But questions will need to be answered concerning the adequacy of these institutions for addressing the region’s many challenges, and relatedly more resources should be devoted to these efforts. For all the region’s stakeholders, this will require greater financial outlays, which in turn necessitates a greater appreciation of the importance of the Indian Ocean for collective interests. This is slowly changing. “We recognize that there are other nations around the world with strong interests and stakes in the region,” Prime Minister Modi said in Mauritius in 2015. “India is deeply engaged with them.”[28] By instilling an appreciation of the importance of the maritime domain, key steps can be taken to advance global interests in the Indian Ocean.

[1] Jan Hoffmann, “Review of Maritime Transport 2015,” Presentation at Multi-Year Expert Meeting on Transport, Trade Logistics and Trade Facilitation, 16 October 2015; Amit A. Pandya, Rupert Herbert-Burns, and Junko Kobayashi, “Maritime Commerce and Security: The Indian Ocean,” The Henry L. Stimson Center, February 2011, p. 36.

[2] “World Oil Transit Chokepoints,” U.S. Energy Information Administration, November 2014.

[3] “Indian Ocean Tsunami: Then and Now,” BBC News, 25 December 2014; “Myanmar: Cyclone Nargis 2008 Facts and Figures,” International Federation of the red Cross and Red Crescent Societies, 3 May 2011.

[4] World Factbook, Central Intelligence Agency, 2016.

[5] David Michel, Halae Fuller, and Lindsay Dolan, “Natural Resources in the Indian Ocean: Fisheries and Minerals,” in David Michel and Russell Sticklor, eds., Indian Ocean Rising: Maritime Security and Policy Challenges (Washington: Stimson Center, 2012), pp.104-105.

[6] Jonathan Bellish et al., “The Economic Cost of Somali Piracy,” Working Paper, Oceans Beyond Piracy, One Earth Future Foundation, 2012.

[7] “Text of the PM’s Remarks on the Commissioning of Coast Ship Barracuda,”, March 12, 2015.

[8] Selig Harrison and K. Subrahmanyam, eds., Superpower Rivalry in the Indian Ocean; Indian and American Views (New York: Oxford University Press, 1989).

[9] David Scott, “India’s ‘Grand Strategy’ for the Indian Ocean: Mahanian Visions,” Asia Pacific Review, Vol. 13, Issue 2, 2006, pp. 97-129.

[10] Annual Report 2015-2016, Ministry of Shipping, Government of India, p. 4.

[11] “Indian Maritime Security Strategy,” Indian Navy, Government of India, January 2016, p. 25.

[12] “Indian Petroleum and Natural Gas Statistics,” Ministry of Petroleum and Natural Gas, Government of India, 2014-2015, p.10.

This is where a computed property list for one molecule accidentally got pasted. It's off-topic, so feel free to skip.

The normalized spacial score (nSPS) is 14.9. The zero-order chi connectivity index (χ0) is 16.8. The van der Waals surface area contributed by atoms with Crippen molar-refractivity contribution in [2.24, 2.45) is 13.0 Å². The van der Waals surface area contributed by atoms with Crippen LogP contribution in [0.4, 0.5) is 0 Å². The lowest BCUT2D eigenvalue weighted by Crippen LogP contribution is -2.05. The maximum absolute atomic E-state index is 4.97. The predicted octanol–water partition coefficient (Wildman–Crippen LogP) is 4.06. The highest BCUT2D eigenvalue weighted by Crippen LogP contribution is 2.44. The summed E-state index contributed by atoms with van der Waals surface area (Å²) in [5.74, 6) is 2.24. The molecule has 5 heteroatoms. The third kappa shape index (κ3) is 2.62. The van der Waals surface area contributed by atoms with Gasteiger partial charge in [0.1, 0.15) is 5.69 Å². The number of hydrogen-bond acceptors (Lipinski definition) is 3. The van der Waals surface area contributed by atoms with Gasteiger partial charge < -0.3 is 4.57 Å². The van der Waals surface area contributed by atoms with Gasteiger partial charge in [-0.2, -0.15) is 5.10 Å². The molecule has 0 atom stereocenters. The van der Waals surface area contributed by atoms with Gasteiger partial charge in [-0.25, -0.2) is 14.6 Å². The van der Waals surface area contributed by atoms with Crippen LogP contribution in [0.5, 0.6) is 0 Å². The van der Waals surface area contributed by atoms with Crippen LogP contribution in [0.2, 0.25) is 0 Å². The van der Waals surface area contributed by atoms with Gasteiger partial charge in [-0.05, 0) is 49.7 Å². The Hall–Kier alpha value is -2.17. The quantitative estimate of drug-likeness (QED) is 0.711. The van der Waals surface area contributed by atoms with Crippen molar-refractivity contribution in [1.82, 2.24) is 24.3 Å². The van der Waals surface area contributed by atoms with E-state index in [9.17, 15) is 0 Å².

[13] The State of World Fisheries and Aquaculture (Rome: Food and Agriculture Organization of the United Nations, 2010), p. 13, “About Indian Fisheries,” National Fisheries Development Board, 25 July, 2016.

[14] “Export Trends,” Central Institute of Fisheries Technology, Indian Council of Agricultural Research, 2013.

[15] Abhijit Singh, “India’s ‘Deep-Sea Mining’ Capability Gets a Fillip,” IDSA Comment, Institute for Defence Studies and Analyses, 1 November, 2013.

[16] Richard Mahapatra and Anupam Chakravartty, “Mining at Deep Sea,” Down to Earth, 15 September 2014.

[17] Aditi Chatterjee, “Non-Traditional Maritime Security Threats in the Indian Ocean Region,” Maritime Affairs, Vol. 10, Issue 2, 2014, pp. 77-95.

[18] William J. Broad, David E. Sanger, and Raymond Bonner, “A Tale of Nuclear Proliferation:How Pakistani Built His Network,” The New York Times, February 12, 2014.

[19] Angana Guha Roy, “Indian Navy’s Anti Piracy Operations,” Indian Council of World Affairs, 5 March 2012.

[20] Amit Agnihotri, “Yemen Crisis: India Gets Evacuation Request from 26 Countries,” India Today, April 7, 2015; Vijay Sakhuja, “India’s Yemeni Evacuation,” Indian Defence Review, Vol. 30, No. 2, April-June 2015.

[21] Sarabjeet Singh Parmar, “Humanitarian Assistance and Disaster Relief (HADR) in India’s National Strategy,” Journal of Defence Studies, Institute for Defence Studies and Analyses, Vol. 6, No. 1, January 2012, pp. 91-101.

[22] David Brewster, India’s Ocean: The Story of India’s Bid for Regional Leadership (Abingdon: Routledge, 2014).

[23] “Text of the PM’s Remarks on the Commissioning of Coast Ship Barracuda,”, March 12, 2015.

[24] P.K. Ghosh, “Maritime Security Trilateralism: India, Sri Lanka, and the Maldives,” Strategic Analysis, Vol. 38, No. 3, May 2014, pp. 283-288.

[25] C. Raja Mohan, “Modi and the Indian Ocean: Restoring India’s Sphere of Influence,” ISAS Insights No. 277, Institute of South Asian Studies, National University of Singapore, 20 March 2015.

[26] Christopher D. Yung, Ross Rustici, Scott Devary, and Jenny Lin, “‘Not an Idea We Have to Shun’: Chinese Overseas Basing Requirements in the 21st Century,” China Strategic Perspectives, No. 7, Institute for National Strategic Studies, National Defense University, October 2014; “Asia Maritime Transparency Initiative,” Center for Strategic and International Studies, 2016.

[27] Balakrishna Pisupati, “Redefining SAGAR in Indian Ocean,” The Hindu, 26 May 2015.

[28] “Text of the PM’s Remarks on the Commissioning of Coast Ship Barracuda,”, March 12, 2015.

This article was first published for the Indian Ocean Conference 2016. Like other products of the Brookings Institution India Center, this report is intended to contribute to discussion and stimulate debate on important issues. The views are those of the author(s). Brookings India does not have any institutional views.